Jan Kiszka wrote:
> Philippe Gerum wrote:
>> Jan Kiszka wrote:
>>> Philippe Gerum wrote:
>>>> Jan Kiszka wrote:
>>>>> Philippe Gerum wrote:
>>>>>> Jan Kiszka wrote:
>>>>>>> Philippe Gerum wrote:
>>>>>>>> Jan Kiszka wrote:
>>>>>>>>> Hi,
>>>>>>>>>
>>>>>>>>> bad news, everyone :(. According to the result of some lengthy debug
>>>>>>>>> session with a customer and several ad-hoc lttng instrumentations, we
>>>>>>>>> have a fatal bug in the nucleus' implementation of the lock stealing
>>>>>>>>> algorithm. Consider this scenario:
>>>>>>>>>
>>>>>>>>> 1. Thread A acquires Mutex X successfully, ie. it leaves the (in this
>>>>>>>>>    case) rt_mutex_acquire service, and its XNWAKEN flag is therefore
>>>>>>>>>    cleared.
>>>>>>>>>
>>>>>>>>> 2. Thread A blocks on some further Mutex Y (in our case it was a
>>>>>>>>>    semaphore, but that doesn't matter).
>>>>>>>>>
>>>>>>>>> 3. Thread B signals the availability of Mutex Y to Thread A, thus it
>>>>>>>>>    also set XNWAKEN in Thread A. But Thread A is not yet scheduled on
>>>>>>>>>    its CPU.
>>>>>>>>>
>>>>>>>>> 4. Thread C tries to acquire Mutex X, finds it assigned to Thread A, 
>>>>>>>>> but
>>>>>>>>>    also notices that the XNWAKEN flag of Thread A is set. Thus it 
>>>>>>>>> steals
>>>>>>>>>    the mutex although Thread A already entered the critical section -
>>>>>>>>>    and hell breaks loose...
>>>>>>>>>
>>>>>>>> See commit #3795, and change log entry from 2008-05-15. Unless I 
>>>>>>>> misunderstood
>>>>>>>> your description, this bug was fixed in 2.4.4.
>>>>>>> Oh, fatally missed that fix.
>>>>>>>
>>>>>>> Anyway, the patch looks a bit unclean to me. Either you are lacking
>>>>>>> wwake = NULL in xnpod_suspend_thread, or the whole information encoded
>>>>>>> in XNWAKEN can already be covered by wwake directly.
>>>>>>>
>>>>>> Clearing wwake has to be done when returning from xnsynch_sleep_on, only 
>>>>>> when
>>>>>> the code knows that ownership is eventually granted to the caller; 
>>>>>> making such a
>>>>>> decision in xnpod_suspend_thread() would be wrong.
>>>>> What about
>>>>>
>>>>> http://www.rts.uni-hannover.de/xenomai/lxr/source/ksrc/nucleus/pod.c#1411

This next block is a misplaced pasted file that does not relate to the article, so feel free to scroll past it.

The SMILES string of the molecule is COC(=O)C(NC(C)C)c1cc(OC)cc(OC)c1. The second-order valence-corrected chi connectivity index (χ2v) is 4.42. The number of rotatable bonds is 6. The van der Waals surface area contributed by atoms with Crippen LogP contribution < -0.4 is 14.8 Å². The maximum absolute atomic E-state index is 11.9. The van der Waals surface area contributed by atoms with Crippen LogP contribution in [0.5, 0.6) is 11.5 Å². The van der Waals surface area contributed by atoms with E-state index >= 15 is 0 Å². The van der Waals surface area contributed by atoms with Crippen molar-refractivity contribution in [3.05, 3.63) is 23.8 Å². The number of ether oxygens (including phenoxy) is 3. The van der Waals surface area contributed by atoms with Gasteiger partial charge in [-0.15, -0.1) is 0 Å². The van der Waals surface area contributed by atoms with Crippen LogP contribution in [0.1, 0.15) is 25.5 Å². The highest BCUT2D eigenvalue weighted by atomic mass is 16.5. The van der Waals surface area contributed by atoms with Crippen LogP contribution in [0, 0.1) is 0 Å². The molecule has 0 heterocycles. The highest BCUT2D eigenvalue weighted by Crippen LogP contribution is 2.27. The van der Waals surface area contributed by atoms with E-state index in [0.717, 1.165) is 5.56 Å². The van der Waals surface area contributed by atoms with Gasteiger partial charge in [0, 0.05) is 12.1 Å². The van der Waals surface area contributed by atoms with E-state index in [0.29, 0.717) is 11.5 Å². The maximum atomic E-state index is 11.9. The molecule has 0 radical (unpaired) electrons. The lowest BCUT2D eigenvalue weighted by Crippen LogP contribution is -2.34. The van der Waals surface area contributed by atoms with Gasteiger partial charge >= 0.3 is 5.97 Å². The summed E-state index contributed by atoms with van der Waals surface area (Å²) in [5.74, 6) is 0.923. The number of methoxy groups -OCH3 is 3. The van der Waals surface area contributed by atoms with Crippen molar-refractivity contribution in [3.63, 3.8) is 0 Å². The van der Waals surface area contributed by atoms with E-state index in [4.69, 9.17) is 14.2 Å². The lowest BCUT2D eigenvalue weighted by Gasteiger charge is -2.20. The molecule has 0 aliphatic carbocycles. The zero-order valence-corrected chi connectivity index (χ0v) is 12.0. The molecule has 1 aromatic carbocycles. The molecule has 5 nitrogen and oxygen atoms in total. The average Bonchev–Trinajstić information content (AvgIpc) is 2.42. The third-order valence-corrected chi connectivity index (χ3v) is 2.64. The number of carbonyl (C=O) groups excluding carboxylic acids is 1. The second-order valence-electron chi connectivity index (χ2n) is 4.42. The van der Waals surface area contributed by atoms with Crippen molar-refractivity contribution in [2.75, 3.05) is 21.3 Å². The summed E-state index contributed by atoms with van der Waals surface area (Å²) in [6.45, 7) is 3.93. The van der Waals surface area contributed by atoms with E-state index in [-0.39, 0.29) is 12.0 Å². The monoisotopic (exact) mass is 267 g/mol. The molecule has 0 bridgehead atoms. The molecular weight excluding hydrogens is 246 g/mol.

>>>>>
>>>>> then?
>>>>>
>>>> That portion of code applies _before_ the thread enters suspended state. We
>>>> bother for the other side, i.e. when it resumes from actual suspension, 
>>>> until it
>>>> has been decided whether it should be allowed to keep running, or redo the 
>>>> wait
>>>> due to the resource being stolen away.
>>> Then clearing XNWAKEN here is useless - it comes for free, but it has no
>>> practical effect.
>> pri(A) < pri(B, C, D)
>>
>> thread A: xnsynch_sleep_on(X)
>> thread B: xnsynch_wakeup_one_sleeper(X), A owns X, not running
>> thread C: xnpod_suspend_thread(A), A is forcibly suspended
>> thread D: xnsynch_sleep_on(X)
>>
>> next, without clearance:
>> thread D: steals X, does not block
>>
>> next, with clearance:
>> thread D: blocks
>>
>> This does have a practical effect: a thread that is suspended has its state
>> fully frozen, which includes preserving all acquired ownerships.
> 
> Don't understand yet why it is a problem to steal X from A when it is
> forcibly suspended and was not yet able to pick up X - that is what lock
> stealing is about. Will it cause troubles on resume of A?

No this won't, but if an application thread uses eager suspend-resume sequences
on lower priority threads that could hold mutexes, I do want this code to die
painfully with a lock up whenever possible. Said differently, I don't want to
help that insane code to look like sane in any way, because of the lock stealing
papering over the fundamental issue, which is basically that applying eager